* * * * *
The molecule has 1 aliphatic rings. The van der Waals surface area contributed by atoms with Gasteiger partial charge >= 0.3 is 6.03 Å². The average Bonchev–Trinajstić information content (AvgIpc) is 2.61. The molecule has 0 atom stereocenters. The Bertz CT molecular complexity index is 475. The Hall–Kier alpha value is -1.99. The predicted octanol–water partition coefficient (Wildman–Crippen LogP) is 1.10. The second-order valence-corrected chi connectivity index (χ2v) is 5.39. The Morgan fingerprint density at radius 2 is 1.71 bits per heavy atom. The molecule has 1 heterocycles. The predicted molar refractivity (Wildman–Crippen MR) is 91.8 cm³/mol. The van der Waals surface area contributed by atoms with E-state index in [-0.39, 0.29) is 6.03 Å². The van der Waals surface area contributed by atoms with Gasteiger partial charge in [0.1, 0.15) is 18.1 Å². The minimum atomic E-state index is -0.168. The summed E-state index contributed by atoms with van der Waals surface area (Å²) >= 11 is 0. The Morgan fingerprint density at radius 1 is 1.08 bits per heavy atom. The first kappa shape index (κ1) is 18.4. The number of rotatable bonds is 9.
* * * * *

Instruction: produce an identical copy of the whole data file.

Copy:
The molecule has 1 aliphatic rings. The van der Waals surface area contributed by atoms with Gasteiger partial charge >= 0.3 is 6.03 Å². The average Bonchev–Trinajstić information content (AvgIpc) is 2.61. The molecule has 0 atom stereocenters. The Bertz CT molecular complexity index is 475. The Hall–Kier alpha value is -1.99. The predicted octanol–water partition coefficient (Wildman–Crippen LogP) is 1.10. The second-order valence-corrected chi connectivity index (χ2v) is 5.39. The Morgan fingerprint density at radius 2 is 1.71 bits per heavy atom. The molecule has 1 heterocycles. The predicted molar refractivity (Wildman–Crippen MR) is 91.8 cm³/mol. The van der Waals surface area contributed by atoms with E-state index in [-0.39, 0.29) is 6.03 Å². The van der Waals surface area contributed by atoms with Gasteiger partial charge in [0.1, 0.15) is 18.1 Å². The minimum atomic E-state index is -0.168. The summed E-state index contributed by atoms with van der Waals surface area (Å²) >= 11 is 0. The Morgan fingerprint density at radius 1 is 1.08 bits per heavy atom. The first kappa shape index (κ1) is 18.4. The number of rotatable bonds is 9.